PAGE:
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A tribute to the tough justice of Edinburgh's past

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Torture Chamber
Burke & Hare
Be grateful that you don't live in Edinburgh's past. The history of Scotland's capital is full of interesting stories, but they're rarely pleasant. They tell of people being imprisoned, tortured, beaten and murdered! If you think you've got the guts for it, you can take a look back into these dangerous times. Step inside the Edinburgh Dungeon, under the stern gaze of the castle. In this place, the law was at least as tough as the law-breakers. You'll meet a 17th century judge, who decided the fate of the city's smugglers, thieves and murderers.
If their tongues weren't loose enough, the criminals were "encouraged" in the torture chamber. All sorts of endlessly inventive devices were put to use in this cold, dark room. You'll be introduced to these deadly gadgets, and shown how they work. Even if someone managed to walk out of here alive, they would never be the same as when they went in.
For some people, imprisonment was deemed to be too kind. If that was the judge's decision, then there was only one place left to send them. They were taken to see the hangman, who'd place a noose around their neck before cutting the ground beneath them. If you've committed a misdeed lately, then you may like to experience the same fate though without the same dire consequences. The Extremis ride simulates the feeling of being executed for your crimes.
Back in the 17th century, it wasn't just the criminals who met a grisly end. The city was in the grip of the deadly plague. Anyone could catch it at any moment. You'll meet the ghost of Mary King, a victim of the disease, who was abandoned and left to die. The bodies ended up in the graveyards and burial grounds, but even then they weren't left to rest in peace.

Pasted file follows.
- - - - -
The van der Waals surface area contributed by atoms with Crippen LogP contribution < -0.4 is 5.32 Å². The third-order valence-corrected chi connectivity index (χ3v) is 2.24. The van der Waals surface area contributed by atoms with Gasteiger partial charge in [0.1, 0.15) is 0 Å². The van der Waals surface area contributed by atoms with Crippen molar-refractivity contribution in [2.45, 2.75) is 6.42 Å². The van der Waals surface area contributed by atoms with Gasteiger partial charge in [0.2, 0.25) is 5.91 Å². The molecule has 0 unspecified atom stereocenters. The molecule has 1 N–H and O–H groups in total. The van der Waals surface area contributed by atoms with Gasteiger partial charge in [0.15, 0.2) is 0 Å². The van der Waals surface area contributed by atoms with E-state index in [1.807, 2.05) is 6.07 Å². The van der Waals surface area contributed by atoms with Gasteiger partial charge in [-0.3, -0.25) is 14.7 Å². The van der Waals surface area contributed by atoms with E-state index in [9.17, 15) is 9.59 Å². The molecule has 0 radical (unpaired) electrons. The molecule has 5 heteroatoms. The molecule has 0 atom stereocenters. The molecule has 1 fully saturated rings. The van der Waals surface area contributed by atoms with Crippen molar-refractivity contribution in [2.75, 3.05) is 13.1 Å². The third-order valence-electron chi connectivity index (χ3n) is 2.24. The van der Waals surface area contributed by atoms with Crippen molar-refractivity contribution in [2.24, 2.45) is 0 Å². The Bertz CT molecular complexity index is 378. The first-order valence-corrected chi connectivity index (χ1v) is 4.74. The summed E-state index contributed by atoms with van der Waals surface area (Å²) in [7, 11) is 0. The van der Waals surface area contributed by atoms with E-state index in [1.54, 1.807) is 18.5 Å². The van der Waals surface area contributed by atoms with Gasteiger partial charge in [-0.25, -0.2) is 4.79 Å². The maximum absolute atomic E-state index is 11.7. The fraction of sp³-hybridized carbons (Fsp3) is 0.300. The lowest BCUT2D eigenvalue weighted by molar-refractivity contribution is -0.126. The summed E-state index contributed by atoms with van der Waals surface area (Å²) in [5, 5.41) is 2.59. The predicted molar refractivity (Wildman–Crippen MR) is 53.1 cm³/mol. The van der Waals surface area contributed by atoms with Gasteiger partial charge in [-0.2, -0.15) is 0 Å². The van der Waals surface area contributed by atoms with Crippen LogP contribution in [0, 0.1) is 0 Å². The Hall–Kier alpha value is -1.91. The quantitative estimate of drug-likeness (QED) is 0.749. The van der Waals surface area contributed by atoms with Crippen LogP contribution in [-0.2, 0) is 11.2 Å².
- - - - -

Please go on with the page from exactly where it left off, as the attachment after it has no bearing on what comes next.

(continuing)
Among the tombs were the mysterious figures of Burke and Hare. In the 1800s they sold human corpses on the black market, to line their pockets with gold. The buyer was a man called Dr. Knox, who dissected the dead in order to study the workings of the human body. Once inside his operating theatre, you'll soon realise that the medical profession has come a long way since those vile days. Dr. Knox obviously cared little about cleanliness and hygiene, as his work surfaces are covered in various bodily fluids.
Elsewhere in the dungeon are many more of Edinburgh's unsavoury characters, from bloodthirsty cannibals to medieval soldiers. The stories are told using a mixture of rides, special effects and live actors. A visit here is enough to put anybody off ever misbehaving again.
Visitor Information
Edinburgh Dungeon is open daily from 11am to 4pm (extended at weekends and in Summer). Entry costs around £16 for adults, £12 children (discounts online). 31 Market Street, Edinburgh EH1 1QB. Tel: 0131 240 1001

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